It's totally consistent with what Mr. Putin has said and written. It's consistent with their military buildup. And, look, what didn't happen at the time of Crimea, what hasn't happened. So, my own view is he thinks, yes, you have to pay some economic sanctions, but he is not expecting, I would think, a NATO or more broadly anything but a Ukrainian military response.

SCIUTTO: One nightmare scenario that's been mentioned to me by a number of people briefed on the intelligence is a possibility of two things happening at once, and that is that Russia acts on Ukraine and China perhaps acts on Taiwan, no hard intelligence on this but just viewed as what would we do if. What do you view the current threat to Taiwan from China, which has been rattling the saber about taking over or reclaiming, as it says, Taiwan for a number of years now, but the U.S. Pentagon views as a very imminent threat?

HAASS: I wouldn't call it imminent, because imminence is a function of capability and intentions. I think the Chinese have created much more of a threat, much more of a capability. They're building up what would be an enormous roll of the dice given the economic sanctions they would face, some of the military uncertainties, all that. So, I can't rule out a nightmare scenario sitting here, a two-front crisis or three-front one if something were to happen with Iran, if they made a dash for nuclear weapons.

But my own view is the Chinese are still some years away, most likely, from being in a position where they're confident they can move against Taiwan in a convincing fashion. The challenge for us is over these few years to strengthen deterrence so Xi Jinping is dissuaded from ever making such a move.

SCIUTTO: And it's becoming more public a lot of that support, including visits from lawmakers, which in the past would have been quite something. Now, it's happening almost with regularity.

Ambassador Richard Haass, always good to have you break it down for us.

HAASS: Thank you, Jim.

HILL: Exactly 55 years after gaining independence from the U.K., the Caribbean Island of Barbados has now severed its last tie -- look at that rainbow -- to the British monarchy by removing Queen Elizabeth as its head of state and declaring itself a republic.

On Monday night, the country's governor, General Sandra Mason, was sworn as the first ever president of the island nation.

Barbados Native Rihanna also honored during the ceremony as a national hero.


PRESIDENT SANDRA MASON, BARBADIAN PRESIDENT: On behalf of a grateful nation but an even prouder people, we therefore present to you the designee for national hero of Barbados, Ambassador Robin Rihanna Fenti. May you continue to shine like a diamond.


HILL: Barbados does plans to remain part of the British commonwealth but will now decide on a new constitution.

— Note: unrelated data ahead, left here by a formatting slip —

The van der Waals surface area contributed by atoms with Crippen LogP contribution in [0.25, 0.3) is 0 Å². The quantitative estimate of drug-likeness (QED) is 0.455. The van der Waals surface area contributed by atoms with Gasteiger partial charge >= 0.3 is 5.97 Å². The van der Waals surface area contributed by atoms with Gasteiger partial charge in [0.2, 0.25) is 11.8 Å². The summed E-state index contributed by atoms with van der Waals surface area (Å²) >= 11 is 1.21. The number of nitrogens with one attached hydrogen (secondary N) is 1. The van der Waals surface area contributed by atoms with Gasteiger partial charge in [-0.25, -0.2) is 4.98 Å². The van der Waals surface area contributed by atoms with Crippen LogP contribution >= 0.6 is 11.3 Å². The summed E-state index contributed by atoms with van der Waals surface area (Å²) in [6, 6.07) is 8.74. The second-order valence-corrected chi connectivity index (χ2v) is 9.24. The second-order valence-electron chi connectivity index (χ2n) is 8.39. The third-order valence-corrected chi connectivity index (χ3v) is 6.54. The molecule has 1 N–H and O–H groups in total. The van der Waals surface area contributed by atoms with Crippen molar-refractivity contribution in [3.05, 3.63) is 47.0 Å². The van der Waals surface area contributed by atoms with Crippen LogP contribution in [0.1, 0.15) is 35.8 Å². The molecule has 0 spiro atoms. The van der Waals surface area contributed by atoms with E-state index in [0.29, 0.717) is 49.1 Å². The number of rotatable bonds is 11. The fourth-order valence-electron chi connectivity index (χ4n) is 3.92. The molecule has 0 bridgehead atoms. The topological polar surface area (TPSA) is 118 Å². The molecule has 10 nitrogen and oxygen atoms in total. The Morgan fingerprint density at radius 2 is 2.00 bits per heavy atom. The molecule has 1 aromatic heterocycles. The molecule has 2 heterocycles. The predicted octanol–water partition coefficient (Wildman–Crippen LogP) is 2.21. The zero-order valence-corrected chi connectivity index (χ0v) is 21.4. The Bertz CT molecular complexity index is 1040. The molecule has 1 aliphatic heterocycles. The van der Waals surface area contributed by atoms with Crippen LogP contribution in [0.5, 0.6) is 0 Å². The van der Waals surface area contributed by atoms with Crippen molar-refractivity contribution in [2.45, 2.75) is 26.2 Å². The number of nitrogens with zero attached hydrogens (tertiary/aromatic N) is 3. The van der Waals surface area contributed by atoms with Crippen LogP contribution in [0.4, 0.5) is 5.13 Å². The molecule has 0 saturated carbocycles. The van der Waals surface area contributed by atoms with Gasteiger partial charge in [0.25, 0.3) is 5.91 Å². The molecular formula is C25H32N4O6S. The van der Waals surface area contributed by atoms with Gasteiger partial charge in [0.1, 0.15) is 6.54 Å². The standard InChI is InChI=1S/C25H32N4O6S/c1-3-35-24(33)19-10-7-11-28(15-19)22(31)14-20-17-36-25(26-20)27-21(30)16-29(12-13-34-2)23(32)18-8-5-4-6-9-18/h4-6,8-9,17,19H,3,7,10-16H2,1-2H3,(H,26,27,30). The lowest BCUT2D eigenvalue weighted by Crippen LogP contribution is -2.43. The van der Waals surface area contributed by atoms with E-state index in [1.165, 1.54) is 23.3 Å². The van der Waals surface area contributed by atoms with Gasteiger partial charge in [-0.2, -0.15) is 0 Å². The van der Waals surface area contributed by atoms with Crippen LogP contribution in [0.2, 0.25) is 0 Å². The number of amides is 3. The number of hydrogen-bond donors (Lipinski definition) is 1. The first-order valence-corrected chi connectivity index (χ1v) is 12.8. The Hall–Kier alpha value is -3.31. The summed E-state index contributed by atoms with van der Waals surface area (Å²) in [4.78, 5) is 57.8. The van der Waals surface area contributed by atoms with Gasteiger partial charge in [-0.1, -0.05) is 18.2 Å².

Still to come, jury selection begins in the case against Kim Potter, the former Minnesota Police officer accused of fatally shooting 20- year-old Daunte Wright during a traffic stop turned arrest.



SCIUTTO: Jury selection is under way in the trial of former Minnesota Police Officer Kim Potter.

HILL: Potter, a 26-year veteran of the Brooklyn Center Police Force is facing two counts of manslaughter after fatally shooting 20-year- old Daunte Wright during a traffic stop back in April. She says she mistook her taser -- her gun for a taser.

Let's go straight to CNN's Adrienne Broaddus for more. So, Adrienne, what is the latest this morning?

ADRIENNE BROADDUS, CNN CORRESPONDENT: Well, jury selection is under way. It began with Judge Chu asking the potential jurors a set of preliminary questions. They were not to respond verbally but by show of hands. And at this hour, panelists or panel member number two is on the stand answering questions by Kim Potter's defense attorney, Earl Gray.

Now, those of you who may be unfamiliar with this case, it dates back to April. That's when all eyes were on the trial of former Minneapolis Police Officer Derek Chauvin. During the middle of that trial, about 11 miles away from a suburb of Minneapolis, in Brooklyn Center, Kim Potter attempted to pull over Daunte Wright for a traffic violation. He had an air freshener hanging from his rearview mirror, which is illegal in Minnesota.

Prior as he was -- as they were attempting to take him into custody, Wright entered his vehicle and Potter yelled on that body cam video, taser, taser, taser. And she mistakenly -- she says she mistakenly pulled her taser -- her gun instead of her taser.

Yesterday, members of Daunte Wright's family and supporters spoke out. Listen in.


COURTNEY ROSS, GIRLFRIEND OF GEORGE FLOYD AND DAUNTE WRIGHT'S FORMER TEACHER: Daunte Wright was a student of mine at Edison High School. He was a joy, and his smile would light up this room a thousand times.


BROADDUS: And that was Courtney Ross speaking. She's a former educator of Daunte Wright as well as the former girlfriend of George Floyd.

And, Erica and Jim, it's really crucial, a lot of folks are saying this video is going to play a critical role.


And we've seen how video in cases have played a role before. Even in the case of Derek Chauvin, we saw the cell phone video, but once trial started, all angles from body cam video was essential. Back to you.

HILL: That's for sure. Adrienne Broaddus, I appreciate the update. Thank you.

SCIUTTO: Thanks so much to all of you for joining us today on a busy news day. I'm Jim Sciutto.

HILL: And I'm Erica hill. Stay tuned. At This Hour with Kate Bolduan starts after this break.